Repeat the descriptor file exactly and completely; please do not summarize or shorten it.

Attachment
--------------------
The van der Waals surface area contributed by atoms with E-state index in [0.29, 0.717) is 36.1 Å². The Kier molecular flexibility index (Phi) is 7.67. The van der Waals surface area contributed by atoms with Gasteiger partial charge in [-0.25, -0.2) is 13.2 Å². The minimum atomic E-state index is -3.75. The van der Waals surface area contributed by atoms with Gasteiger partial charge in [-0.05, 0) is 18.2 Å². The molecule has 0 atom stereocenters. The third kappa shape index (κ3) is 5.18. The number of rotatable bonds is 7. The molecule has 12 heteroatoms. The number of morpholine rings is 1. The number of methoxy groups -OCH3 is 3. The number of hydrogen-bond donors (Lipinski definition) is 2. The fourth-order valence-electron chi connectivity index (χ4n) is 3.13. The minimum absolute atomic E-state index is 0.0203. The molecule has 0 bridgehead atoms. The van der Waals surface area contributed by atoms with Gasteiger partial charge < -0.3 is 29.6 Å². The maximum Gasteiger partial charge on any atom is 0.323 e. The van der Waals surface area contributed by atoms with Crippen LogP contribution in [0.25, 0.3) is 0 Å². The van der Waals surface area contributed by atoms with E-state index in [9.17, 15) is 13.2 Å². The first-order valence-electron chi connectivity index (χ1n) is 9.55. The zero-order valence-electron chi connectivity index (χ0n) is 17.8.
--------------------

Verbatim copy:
The van der Waals surface area contributed by atoms with E-state index in [0.29, 0.717) is 36.1 Å². The Kier molecular flexibility index (Phi) is 7.67. The van der Waals surface area contributed by atoms with Gasteiger partial charge in [-0.25, -0.2) is 13.2 Å². The minimum atomic E-state index is -3.75. The van der Waals surface area contributed by atoms with Gasteiger partial charge in [-0.05, 0) is 18.2 Å². The molecule has 0 atom stereocenters. The third kappa shape index (κ3) is 5.18. The number of rotatable bonds is 7. The molecule has 12 heteroatoms. The number of morpholine rings is 1. The number of methoxy groups -OCH3 is 3. The number of hydrogen-bond donors (Lipinski definition) is 2. The fourth-order valence-electron chi connectivity index (χ4n) is 3.13. The minimum absolute atomic E-state index is 0.0203. The molecule has 0 bridgehead atoms. The van der Waals surface area contributed by atoms with Gasteiger partial charge < -0.3 is 29.6 Å². The maximum Gasteiger partial charge on any atom is 0.323 e. The van der Waals surface area contributed by atoms with Crippen LogP contribution in [0.25, 0.3) is 0 Å². The van der Waals surface area contributed by atoms with E-state index in [9.17, 15) is 13.2 Å². The first-order valence-electron chi connectivity index (χ1n) is 9.55. The zero-order valence-electron chi connectivity index (χ0n) is 17.8.